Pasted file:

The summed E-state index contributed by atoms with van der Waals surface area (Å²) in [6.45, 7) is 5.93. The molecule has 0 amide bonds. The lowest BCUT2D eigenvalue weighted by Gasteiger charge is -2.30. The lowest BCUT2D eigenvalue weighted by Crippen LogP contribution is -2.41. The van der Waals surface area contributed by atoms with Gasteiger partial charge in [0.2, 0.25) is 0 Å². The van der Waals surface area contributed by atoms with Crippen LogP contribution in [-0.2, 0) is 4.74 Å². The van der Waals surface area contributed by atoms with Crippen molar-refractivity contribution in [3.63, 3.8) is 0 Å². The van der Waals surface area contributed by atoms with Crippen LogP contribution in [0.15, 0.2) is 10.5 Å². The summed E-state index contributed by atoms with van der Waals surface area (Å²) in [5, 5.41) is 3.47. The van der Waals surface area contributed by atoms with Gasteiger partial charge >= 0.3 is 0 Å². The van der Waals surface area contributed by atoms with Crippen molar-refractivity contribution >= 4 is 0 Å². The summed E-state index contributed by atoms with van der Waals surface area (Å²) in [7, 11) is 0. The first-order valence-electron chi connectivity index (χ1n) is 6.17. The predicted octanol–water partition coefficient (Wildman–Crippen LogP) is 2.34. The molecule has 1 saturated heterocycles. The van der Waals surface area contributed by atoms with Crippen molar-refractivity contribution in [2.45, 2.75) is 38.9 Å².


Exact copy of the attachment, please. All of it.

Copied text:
The summed E-state index contributed by atoms with van der Waals surface area (Å²) in [6.45, 7) is 5.93. The molecule has 0 amide bonds. The lowest BCUT2D eigenvalue weighted by Gasteiger charge is -2.30. The lowest BCUT2D eigenvalue weighted by Crippen LogP contribution is -2.41. The van der Waals surface area contributed by atoms with Gasteiger partial charge in [0.2, 0.25) is 0 Å². The van der Waals surface area contributed by atoms with Crippen LogP contribution in [-0.2, 0) is 4.74 Å². The van der Waals surface area contributed by atoms with Crippen molar-refractivity contribution in [3.63, 3.8) is 0 Å². The van der Waals surface area contributed by atoms with Crippen LogP contribution in [0.15, 0.2) is 10.5 Å². The summed E-state index contributed by atoms with van der Waals surface area (Å²) in [5, 5.41) is 3.47. The van der Waals surface area contributed by atoms with Gasteiger partial charge >= 0.3 is 0 Å². The van der Waals surface area contributed by atoms with Crippen molar-refractivity contribution >= 4 is 0 Å². The summed E-state index contributed by atoms with van der Waals surface area (Å²) in [7, 11) is 0. The first-order valence-electron chi connectivity index (χ1n) is 6.17. The predicted octanol–water partition coefficient (Wildman–Crippen LogP) is 2.34. The molecule has 1 saturated heterocycles. The van der Waals surface area contributed by atoms with Crippen molar-refractivity contribution in [2.45, 2.75) is 38.9 Å².